Watch This offers movie recommendations inspired by new releases, premieres, current events, or occasionally just our own inscrutable whims. This week: The recent release of Gloria Steinem biopic The Glorias and Aaron Sorkin’s The Trial Of The Chicago 7—along with the ongoing protests in the streets of American cities—has us thinking back on other movies about activism.
In the early 1970s, producer Elsa Rassbach set a grand plan for a 10-part series of films telling the story of labor in the United States, to be run on the PBS anthology series American Playhouse under the banner “Made In U.S.A.” After a decade-plus of obstructions to the funds this undertaking would require (a campaign of interference recounted in finer detail here and here), the wider project was abandoned with only one entry completed. And that film’s budget could only be cobbled together through donations from more than three dozen unions, along with agreements from the cast and crew to work for minuscule fractions of their usual fees. Watching 1984’s The Killing Floor, it’s not hard to tell why so many people didn’t want it made, and why those who did felt so strongly that it must be.
Dramatizing the 1919 Chicago race riot and the charged years precipitating it, the film pairs a cogent argument for organization with an even-keeled assessment of its roadblocks. Penniless sharecroppers Frank Custer (Damien Leake) and Thomas Joshua (Ernest Rayford) leave Mississippi for the Windy City, tipped that World War I deployment has left lots of jobs vacant up north. They follow the flow of the Great Migration in search of steady pay, first to affordable high-density housing on the South Side, and then to a local fixer (Stephen McKinley Henderson) who sets them up at a meat processing plant. There, a bitter stalemate between the corporate overlords called “packers” and the white-led union puts Frank and his peers in a tight spot. He wants nothing more than to earn enough to move his wife (Alfre Woodard) and kids out of the south, but both sides see him as their key to victory.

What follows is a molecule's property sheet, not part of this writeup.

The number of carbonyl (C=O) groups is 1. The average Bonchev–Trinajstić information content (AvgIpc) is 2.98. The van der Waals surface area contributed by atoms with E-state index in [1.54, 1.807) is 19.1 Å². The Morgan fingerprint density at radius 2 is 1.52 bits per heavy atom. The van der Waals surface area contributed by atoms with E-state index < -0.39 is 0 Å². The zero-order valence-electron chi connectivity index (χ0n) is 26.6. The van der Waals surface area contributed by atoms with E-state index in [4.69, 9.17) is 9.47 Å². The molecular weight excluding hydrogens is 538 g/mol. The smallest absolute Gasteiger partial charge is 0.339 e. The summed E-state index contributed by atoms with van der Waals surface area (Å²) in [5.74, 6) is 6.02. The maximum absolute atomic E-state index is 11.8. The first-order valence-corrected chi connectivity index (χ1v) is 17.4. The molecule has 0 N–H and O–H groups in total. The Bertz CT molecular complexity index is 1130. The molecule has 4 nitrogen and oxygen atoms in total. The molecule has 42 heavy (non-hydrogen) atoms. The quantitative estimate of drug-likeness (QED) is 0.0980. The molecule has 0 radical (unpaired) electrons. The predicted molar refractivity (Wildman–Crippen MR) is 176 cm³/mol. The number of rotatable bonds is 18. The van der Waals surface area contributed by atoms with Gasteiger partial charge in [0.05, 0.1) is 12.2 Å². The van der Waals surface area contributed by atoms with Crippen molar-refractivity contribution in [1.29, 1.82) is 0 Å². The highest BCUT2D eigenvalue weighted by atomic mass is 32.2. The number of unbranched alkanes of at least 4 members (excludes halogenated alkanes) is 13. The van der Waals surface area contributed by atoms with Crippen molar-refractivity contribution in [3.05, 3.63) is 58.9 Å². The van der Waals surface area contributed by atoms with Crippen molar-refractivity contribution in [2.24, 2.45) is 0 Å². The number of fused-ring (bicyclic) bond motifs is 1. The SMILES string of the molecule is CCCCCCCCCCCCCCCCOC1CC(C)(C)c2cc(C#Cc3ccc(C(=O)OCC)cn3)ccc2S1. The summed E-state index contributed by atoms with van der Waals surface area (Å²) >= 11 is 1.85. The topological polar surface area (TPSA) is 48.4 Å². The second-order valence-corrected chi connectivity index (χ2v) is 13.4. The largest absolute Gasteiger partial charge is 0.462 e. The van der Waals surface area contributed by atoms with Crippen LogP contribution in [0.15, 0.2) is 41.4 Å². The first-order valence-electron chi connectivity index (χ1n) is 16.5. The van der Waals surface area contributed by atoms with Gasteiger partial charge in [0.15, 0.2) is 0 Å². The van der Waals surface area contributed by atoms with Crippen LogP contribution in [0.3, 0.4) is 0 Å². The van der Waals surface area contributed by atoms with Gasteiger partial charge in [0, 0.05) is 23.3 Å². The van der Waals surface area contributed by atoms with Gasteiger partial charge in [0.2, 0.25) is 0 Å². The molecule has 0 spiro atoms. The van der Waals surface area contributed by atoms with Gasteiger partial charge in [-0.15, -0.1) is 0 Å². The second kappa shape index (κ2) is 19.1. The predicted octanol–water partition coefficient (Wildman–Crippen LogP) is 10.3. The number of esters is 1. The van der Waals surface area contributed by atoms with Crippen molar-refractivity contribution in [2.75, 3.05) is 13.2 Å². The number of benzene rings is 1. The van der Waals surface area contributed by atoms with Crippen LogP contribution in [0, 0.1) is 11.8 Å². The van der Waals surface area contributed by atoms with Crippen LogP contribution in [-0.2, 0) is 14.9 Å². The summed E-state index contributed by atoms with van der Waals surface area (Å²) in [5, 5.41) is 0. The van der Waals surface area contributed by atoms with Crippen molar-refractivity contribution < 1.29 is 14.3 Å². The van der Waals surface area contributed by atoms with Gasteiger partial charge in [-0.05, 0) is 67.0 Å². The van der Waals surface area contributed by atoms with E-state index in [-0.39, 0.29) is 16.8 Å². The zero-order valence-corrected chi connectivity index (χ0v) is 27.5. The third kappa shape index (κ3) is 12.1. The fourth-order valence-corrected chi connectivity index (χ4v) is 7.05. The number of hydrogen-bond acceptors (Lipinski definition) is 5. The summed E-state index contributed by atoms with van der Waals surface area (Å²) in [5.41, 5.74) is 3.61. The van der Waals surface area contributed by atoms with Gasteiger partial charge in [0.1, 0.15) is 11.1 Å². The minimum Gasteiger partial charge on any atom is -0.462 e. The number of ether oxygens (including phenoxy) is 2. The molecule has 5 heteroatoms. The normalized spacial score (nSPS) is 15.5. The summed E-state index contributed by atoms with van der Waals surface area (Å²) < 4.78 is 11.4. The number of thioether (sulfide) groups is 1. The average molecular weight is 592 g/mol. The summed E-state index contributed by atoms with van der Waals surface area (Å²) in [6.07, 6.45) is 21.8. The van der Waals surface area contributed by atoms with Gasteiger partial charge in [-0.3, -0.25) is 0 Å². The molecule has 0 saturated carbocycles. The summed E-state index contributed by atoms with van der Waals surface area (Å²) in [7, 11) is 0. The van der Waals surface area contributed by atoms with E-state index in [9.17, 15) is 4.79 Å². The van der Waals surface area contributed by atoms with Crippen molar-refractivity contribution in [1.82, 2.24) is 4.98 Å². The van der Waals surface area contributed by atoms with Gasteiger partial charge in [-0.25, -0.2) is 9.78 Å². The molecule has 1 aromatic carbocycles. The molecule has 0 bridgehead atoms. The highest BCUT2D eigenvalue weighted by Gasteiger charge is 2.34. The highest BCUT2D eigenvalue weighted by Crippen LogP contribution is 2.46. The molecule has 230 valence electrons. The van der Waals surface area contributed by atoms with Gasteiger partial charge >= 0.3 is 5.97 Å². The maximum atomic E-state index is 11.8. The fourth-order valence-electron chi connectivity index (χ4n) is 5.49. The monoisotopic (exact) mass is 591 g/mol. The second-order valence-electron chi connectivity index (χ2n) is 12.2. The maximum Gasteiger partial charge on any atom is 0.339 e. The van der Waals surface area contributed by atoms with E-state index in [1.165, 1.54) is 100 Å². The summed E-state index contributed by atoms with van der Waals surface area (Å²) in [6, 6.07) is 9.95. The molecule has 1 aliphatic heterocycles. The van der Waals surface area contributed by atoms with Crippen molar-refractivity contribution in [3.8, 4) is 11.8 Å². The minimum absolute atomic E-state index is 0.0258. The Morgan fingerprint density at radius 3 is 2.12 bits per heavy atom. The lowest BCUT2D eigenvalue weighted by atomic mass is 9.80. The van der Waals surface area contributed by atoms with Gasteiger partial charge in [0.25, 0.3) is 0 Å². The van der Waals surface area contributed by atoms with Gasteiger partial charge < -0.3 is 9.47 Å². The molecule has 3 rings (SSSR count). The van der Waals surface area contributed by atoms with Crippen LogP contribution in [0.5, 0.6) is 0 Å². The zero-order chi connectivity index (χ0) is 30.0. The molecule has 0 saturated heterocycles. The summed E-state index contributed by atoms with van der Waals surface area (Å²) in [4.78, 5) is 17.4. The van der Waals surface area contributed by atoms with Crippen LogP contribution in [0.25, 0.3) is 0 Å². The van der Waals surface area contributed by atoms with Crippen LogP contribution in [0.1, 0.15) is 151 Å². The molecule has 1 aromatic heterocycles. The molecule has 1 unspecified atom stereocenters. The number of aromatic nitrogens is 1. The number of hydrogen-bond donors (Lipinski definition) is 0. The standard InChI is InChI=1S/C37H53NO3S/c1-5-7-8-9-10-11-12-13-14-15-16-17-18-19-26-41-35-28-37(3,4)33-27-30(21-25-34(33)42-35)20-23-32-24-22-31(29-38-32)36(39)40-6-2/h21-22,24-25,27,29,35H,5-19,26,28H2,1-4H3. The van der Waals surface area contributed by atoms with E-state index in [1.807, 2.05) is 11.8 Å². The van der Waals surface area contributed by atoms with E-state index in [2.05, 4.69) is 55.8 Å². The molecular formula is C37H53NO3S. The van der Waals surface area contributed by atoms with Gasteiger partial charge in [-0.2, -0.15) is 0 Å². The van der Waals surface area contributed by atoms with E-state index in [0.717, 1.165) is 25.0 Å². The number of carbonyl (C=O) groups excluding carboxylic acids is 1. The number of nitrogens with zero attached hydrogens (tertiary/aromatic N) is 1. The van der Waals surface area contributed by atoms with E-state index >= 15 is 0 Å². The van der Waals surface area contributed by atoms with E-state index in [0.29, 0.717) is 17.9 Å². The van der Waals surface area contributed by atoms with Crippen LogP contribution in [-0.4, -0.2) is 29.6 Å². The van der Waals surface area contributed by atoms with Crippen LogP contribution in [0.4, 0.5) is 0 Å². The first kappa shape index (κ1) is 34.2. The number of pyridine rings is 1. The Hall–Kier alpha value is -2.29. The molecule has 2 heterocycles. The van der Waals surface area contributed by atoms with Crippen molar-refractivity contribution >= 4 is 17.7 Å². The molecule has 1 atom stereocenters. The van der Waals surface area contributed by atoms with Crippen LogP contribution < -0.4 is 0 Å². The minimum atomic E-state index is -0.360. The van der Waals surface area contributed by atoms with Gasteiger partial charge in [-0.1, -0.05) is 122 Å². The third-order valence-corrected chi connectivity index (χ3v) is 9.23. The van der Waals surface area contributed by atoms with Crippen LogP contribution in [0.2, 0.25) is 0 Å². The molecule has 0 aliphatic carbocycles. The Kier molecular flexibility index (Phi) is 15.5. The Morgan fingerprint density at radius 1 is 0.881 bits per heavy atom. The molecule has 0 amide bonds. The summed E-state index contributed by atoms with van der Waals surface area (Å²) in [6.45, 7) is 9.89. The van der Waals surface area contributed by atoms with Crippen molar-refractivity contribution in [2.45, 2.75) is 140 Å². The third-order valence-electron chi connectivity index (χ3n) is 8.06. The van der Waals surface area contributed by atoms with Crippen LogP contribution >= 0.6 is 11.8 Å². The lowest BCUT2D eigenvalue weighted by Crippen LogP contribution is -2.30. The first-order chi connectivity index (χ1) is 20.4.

The capitalists seize on the preexisting racial division, illustrated with shocking fidelity to an era when children used slurs no longer allowed on network TV for their nursery rhymes, to sow dissent among the underlings. When the war ends and the soldiers return, the bosses dismiss the Black employees, then hire them back as scabs to undermine the white union guys in the knowledge that the blue-collar factions at odds will blame one another. Though Custer steps up as de facto organizer for “his” people, he can’t convince holdout “Heavy” Williams (Moses Gunn) that they’re not just being used to advance someone else’s cause. That the film never allows the pragmatic and sharp Williams to be made into an overt antagonist shows how justified his concerns really are. The powers that be create a no-win game by pitting parts of the same socioeconomic team against each other, cultivating competition through the prejudice of the Polish industry lifers and their Black counterparts’ distrust.
The events of the film, a history flashpoint, resonated with a working class stinging under Reaganomics (the former star of Bedtime For Bonzo had forced layoffs for upwards of 11,000 striking air traffic controllers in 1981) just as it speaks to the overdrawn proletariat of today. Directed by actor and filmmaker Bill Duke, seen recently as a living Easter egg in Steven Soderbergh’s gesture of solidarity High Flying Bird, The Killing Floor brings uncommon clarity and emphasis to talking points that still bear repeating. And yet for all its unfortunate timelessness, this raised fist also stands as a monument to Custer’s times. A large research team scrounged up every crumb of period detail they could find, though as the final title card informs us, both Custer and Joshua disappear from the record after the events of the film. By that point, it looks more like their memory was buried than forgotten.
Availability: The Killing Floor is available to rent through Film Movement’s virtual cinema.